In this rich and lively book, Sarah Fraser seeks to restore Henry to his place in history. Set against the bloody traumas of the Thirty Years’ War, the writing of the King James Bible, the Gunpowder Plot and the dark tragedies pouring from Shakespeare’s quill, Henry’s life is the last great forgotten Jacobean tale: the story of a man who, had he lived, might have saved Britain from King Charles I, his spaniels and the Civil War with its appalling loss of life his misrule engendered.

Happy Publication day Meena Kandasamy

We're having a wonderfully busy week here at DGA as we wish Meena Kandasamy a very happy publication day too, as her second novel When I Hit You is released into the world today by Atlantic Books. 

It would take Carol Ann Duffy, Caroline Criado-Perez, Arundhati Roy and Salman Rushdie to match Kandasamy's infinite variety - Independent

Revelations come to Kandasamy frequently and prophecies linger at her lips. Older by nearly half a century, I acknowledge the superiority of her poetic vision - Kamala Das

Seduced by politics, poetry and an enduring dream of building a better world together, the unnamed narrator falls in love with a university professor. Moving with him to a rain-washed coastal town, she swiftly learns that what for her is a bond of love is for him a contract of ownership. As he sets about reducing her to his idealised version of an obedient wife, bullying her and devouring her ambition of being a writer in the process, she attempts to push back – a resistance he resolves to break with violence and rape.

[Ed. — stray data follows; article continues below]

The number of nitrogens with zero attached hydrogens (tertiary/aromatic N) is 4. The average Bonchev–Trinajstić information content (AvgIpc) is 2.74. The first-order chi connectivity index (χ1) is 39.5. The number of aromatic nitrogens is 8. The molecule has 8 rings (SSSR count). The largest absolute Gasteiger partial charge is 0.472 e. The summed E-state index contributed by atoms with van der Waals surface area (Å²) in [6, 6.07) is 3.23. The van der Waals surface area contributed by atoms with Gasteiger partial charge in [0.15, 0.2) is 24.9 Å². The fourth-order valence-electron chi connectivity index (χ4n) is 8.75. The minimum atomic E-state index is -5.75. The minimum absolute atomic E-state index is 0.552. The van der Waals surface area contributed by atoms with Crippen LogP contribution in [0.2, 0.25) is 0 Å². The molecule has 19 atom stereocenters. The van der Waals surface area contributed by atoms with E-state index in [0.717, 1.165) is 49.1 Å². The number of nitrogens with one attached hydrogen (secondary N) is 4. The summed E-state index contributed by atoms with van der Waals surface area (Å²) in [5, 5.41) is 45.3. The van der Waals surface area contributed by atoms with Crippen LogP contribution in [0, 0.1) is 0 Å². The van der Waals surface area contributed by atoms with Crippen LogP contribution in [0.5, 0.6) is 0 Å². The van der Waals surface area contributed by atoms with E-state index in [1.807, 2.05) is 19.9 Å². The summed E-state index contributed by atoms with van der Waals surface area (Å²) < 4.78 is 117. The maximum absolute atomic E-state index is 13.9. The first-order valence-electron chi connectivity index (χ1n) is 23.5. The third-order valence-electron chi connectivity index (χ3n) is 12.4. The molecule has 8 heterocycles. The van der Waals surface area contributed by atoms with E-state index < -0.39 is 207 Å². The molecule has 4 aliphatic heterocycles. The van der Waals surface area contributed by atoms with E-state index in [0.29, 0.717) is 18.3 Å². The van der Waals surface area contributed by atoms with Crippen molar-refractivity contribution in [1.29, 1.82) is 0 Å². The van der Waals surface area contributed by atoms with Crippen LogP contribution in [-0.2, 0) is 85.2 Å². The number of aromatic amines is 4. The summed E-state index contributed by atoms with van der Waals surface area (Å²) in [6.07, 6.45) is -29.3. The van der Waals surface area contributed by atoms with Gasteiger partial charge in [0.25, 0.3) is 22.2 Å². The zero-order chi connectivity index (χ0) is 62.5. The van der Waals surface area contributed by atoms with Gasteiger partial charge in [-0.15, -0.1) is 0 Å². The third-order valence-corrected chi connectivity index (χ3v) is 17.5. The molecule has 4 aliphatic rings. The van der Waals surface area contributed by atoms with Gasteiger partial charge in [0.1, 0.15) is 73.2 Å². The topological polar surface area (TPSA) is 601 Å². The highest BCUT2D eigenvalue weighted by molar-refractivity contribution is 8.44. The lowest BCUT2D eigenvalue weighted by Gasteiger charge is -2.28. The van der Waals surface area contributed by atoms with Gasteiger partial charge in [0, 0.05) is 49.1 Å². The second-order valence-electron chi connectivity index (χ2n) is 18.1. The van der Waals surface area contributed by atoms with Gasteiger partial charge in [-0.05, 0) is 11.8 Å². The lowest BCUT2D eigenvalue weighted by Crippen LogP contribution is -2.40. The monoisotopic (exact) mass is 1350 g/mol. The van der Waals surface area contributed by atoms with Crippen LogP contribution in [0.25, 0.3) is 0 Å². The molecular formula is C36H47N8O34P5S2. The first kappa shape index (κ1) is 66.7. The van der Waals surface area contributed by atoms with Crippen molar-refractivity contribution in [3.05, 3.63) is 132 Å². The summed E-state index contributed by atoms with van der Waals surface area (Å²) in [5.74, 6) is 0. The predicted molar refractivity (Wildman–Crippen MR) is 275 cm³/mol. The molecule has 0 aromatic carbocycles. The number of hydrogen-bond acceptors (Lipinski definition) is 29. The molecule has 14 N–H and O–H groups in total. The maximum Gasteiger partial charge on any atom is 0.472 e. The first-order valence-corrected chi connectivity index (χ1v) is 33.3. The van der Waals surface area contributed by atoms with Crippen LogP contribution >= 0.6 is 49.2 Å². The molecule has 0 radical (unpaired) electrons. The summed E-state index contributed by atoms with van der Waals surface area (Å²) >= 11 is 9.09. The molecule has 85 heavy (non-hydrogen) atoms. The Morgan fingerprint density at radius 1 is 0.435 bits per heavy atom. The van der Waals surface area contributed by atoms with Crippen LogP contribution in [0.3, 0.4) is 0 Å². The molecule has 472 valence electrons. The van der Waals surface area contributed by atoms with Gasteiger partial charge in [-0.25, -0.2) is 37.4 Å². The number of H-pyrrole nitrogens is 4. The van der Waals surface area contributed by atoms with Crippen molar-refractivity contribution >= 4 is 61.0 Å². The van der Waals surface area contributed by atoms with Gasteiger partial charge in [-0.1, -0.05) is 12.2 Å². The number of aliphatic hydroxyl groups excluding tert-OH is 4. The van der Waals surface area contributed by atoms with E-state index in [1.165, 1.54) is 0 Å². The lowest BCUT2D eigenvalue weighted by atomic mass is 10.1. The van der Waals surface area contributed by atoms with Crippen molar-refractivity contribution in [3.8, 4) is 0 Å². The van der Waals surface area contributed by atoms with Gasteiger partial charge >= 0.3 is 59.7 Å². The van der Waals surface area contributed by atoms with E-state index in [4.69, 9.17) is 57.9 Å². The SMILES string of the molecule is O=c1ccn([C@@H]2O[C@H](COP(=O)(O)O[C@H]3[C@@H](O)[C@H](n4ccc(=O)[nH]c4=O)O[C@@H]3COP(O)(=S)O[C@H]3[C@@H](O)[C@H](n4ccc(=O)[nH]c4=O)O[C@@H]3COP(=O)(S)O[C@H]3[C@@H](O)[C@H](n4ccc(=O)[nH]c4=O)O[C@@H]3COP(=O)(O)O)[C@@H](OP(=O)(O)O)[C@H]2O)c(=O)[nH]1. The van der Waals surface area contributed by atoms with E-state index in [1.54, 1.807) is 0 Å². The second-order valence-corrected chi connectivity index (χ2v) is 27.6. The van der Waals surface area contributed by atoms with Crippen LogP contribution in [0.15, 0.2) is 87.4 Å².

At once the chronicle of an abusive marriage and a celebration of the invincible power of art, When I Hit You is a smart, fierce and courageous take on traditional wedlock in modern India.

Happy Publication Day to Jessica J. Lee

Wishing a very happy publication day to Jessica J. Lee, whose debut work of non-fiction, a beautiful swimming memoir, Turning, is out today from Virago. 

She swims to explore the natural history of fresh water and to examine her own place and identity in the world. Turning is a nature memoir chronicling Jessica J. Lee's year of swimming.

'The water slips over me like cool silk. The intimacy of touch uninhibited, rising around my legs, over my waist, my breasts, up to my collarbone. When I throw back my head and relax, the lake runs into my ears. The sound of it is a muffled roar, the vibration of the body amplified by water, every sound felt as if in slow motion . . .' Summer swimming . . . but Jessica Lee - Canadian, Chinese and British - swims through all four seasons and especially loves the winter. 'I long for the ice. The sharp cut of freezing water on my feet. The immeasurable black of the lake at its coldest. Swimming then means cold, and pain, and elation.'